In other words, Children’s Games contains a contrast between the childlike and the childish. The latter holds negative connotations of puerility and pettiness, where the former suggests an idealized purity, curiosity, and joy. Snow suggests that we feel this tension within ourselves as we experience the painting from an adult perspective—we are both critically analyzing the painting as mature adults even as the painting evokes a nostalgic remembrance of and longing for our own childhood experiences and sense of wonder. And both are acceptable; indeed, true adult maturity may require a return to childlikeness, which is perhaps more ‘adult’ than we originally imagined. This both-and paradigm is akin to the posture of Godly Play, which assumes that children are capable of experiencing adult-like (read: human) existential or spiritual questions, even if those questions are mainly intuitive or imaginative rather than linguistically or logically constructed. Children have the human capacity to believe, to doubt, to wonder, to reflect. Both Godly Play and Children’s Games promote the use of imagination as necessary and beneficial for addressing such existential questions. Snow suggests that Bruegel’s painting even ‘thinks’ in images—rather than merely cataloguing various children’s activities from Flemish peasant life, the painter was dialectically examining the nature of childhood itself through the myriad of contrasting images. In other words, Children’s Games is a sort of vast visual theology of childhood.

So, when Jesus said, ‘Let the little children come to me, and do not hinder them, for the kingdom of heaven belongs to such as these’, do you think he meant it? That is, that the kingdom of heaven—the reign of God through Christ over all of the created cosmos—is essentially a child’s environment? Of course, we often assume this is a more childlike than childish kingdom. But both Bruegel and Berryman value the entirety of the childhood life stage, its positive attributes as well as its seemingly messier or immature aspects. Indeed, this is where Bruegel is instructive: for all of its apparent high-class aesthetic—the painting is located in a Viennese art museum, the epitome of high culture—Children’s Games is quite down-to-earth and modest, even silly. It’s a bunch of kids goofing off and it’s an exemplary work of Renaissance visual art; it is childlike and childish, because it values childhood as a whole. Bruegel likely observed such behaviors in children in the actual peasant life of Flanders and chose to capture them in his painting for us to consider. So, perhaps we may follow in Bruegel’s example, learning more of what the kingdom of heaven is like by looking to a playground, a nursery, or a toy box, and observing the divine beauty and wonder of children in their glory. Indeed, as Jesus told his disciples, ‘Truly I tell you, unless you change and become like little children, you will never enter the kingdom of heaven. Therefore, whoever takes the lowly position of this child is the greatest in the kingdom of heaven. And whoever welcomes one such child in my name welcomes me’ (Matthew 18:3–5, NIV).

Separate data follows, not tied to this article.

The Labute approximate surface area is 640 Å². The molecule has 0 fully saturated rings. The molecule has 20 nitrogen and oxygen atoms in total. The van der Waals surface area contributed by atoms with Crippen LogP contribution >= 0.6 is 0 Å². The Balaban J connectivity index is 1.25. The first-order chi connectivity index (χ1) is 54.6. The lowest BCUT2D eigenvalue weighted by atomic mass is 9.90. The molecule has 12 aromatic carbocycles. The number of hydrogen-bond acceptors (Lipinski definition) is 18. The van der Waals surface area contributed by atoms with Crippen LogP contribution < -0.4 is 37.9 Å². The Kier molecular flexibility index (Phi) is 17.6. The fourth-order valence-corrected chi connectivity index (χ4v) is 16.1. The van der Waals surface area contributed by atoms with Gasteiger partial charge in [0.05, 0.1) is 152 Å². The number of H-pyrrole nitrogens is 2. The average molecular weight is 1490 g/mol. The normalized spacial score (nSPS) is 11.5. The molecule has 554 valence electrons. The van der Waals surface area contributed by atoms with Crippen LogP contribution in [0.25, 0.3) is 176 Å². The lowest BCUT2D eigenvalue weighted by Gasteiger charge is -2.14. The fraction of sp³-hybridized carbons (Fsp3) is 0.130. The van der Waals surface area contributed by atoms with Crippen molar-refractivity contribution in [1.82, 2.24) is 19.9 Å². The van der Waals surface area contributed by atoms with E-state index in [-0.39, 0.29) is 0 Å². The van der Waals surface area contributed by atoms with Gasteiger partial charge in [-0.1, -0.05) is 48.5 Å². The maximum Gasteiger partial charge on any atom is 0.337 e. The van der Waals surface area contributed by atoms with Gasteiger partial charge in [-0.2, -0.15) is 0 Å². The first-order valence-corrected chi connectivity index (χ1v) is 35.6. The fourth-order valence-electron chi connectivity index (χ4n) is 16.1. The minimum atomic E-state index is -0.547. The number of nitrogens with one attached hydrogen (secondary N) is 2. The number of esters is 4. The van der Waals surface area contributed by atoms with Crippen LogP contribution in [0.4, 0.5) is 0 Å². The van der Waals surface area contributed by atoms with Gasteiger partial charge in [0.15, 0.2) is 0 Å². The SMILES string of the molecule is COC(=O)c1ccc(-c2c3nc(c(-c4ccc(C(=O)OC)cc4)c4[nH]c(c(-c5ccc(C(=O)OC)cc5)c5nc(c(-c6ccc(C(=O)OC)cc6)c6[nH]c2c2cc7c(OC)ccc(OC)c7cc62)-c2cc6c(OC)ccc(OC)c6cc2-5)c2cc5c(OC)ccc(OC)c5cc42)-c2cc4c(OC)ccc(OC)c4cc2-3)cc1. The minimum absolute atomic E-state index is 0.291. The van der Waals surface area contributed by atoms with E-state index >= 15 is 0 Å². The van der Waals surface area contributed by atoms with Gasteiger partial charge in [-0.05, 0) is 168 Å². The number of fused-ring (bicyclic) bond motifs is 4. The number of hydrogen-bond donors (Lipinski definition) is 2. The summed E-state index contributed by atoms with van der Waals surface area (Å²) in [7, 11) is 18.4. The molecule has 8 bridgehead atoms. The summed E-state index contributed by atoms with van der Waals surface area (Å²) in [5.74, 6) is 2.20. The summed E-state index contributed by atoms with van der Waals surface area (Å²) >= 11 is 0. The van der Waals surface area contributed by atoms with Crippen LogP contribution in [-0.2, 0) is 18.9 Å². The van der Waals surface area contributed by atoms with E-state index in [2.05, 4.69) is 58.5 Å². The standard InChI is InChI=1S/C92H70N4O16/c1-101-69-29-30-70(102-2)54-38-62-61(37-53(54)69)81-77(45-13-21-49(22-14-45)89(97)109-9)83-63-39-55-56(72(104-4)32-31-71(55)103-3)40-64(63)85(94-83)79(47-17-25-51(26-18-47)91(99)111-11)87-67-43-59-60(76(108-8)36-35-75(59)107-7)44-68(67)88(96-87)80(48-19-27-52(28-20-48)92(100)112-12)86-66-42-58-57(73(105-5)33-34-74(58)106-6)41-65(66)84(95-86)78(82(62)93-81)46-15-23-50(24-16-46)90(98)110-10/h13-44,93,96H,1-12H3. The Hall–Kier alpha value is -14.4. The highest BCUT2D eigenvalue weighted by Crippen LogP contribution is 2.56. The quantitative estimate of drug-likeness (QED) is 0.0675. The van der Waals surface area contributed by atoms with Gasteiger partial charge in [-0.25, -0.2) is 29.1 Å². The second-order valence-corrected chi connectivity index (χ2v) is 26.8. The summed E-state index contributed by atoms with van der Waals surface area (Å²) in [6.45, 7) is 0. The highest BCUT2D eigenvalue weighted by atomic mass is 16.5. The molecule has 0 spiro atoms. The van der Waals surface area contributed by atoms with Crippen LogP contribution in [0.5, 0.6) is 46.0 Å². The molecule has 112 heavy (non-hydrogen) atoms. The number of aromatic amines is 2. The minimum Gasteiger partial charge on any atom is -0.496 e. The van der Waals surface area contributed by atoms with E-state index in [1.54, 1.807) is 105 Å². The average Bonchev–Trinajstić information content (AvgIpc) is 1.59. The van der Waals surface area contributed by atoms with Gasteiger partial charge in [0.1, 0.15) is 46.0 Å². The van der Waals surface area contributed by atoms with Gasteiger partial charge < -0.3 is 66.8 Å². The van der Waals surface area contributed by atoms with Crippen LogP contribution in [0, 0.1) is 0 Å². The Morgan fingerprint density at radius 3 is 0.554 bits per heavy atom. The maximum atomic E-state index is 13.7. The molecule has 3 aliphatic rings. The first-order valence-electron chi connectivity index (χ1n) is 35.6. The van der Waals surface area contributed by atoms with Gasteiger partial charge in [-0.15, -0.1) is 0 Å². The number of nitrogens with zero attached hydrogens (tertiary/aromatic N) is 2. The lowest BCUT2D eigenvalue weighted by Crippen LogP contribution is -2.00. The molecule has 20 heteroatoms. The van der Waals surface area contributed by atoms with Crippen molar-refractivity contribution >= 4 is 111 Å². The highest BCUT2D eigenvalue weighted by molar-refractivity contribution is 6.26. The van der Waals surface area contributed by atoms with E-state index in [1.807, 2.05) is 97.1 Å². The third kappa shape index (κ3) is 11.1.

[1] Jerome W. Berryman, Godly Play: An Imaginative Approach to Religious Education (Minneapolis: Augsburg Fortress, 1991), 18.

[2] Edward Snow, Inside Bruegel: The Play of Images in Children’s Games (New York: North Point Press, 1997), 13–14.

Image Credits

Children’s Games. Pieter Bruegel the Elder. 1560. Kunsthistorisches Museum, Vienna. https://commons.wikimedia.org/wiki/File:Children%27s_Games_(Bruegel).jpg.


  • Joel Mayward is a pastor, writer, theologian, and film critic. He is a PhD candidate at the University of St Andrews researching the intersection of film, theology, and ethics. For his film reviews and essays, check out www.cinemayward.com. Follow Joel on Twitter: @joelmayward.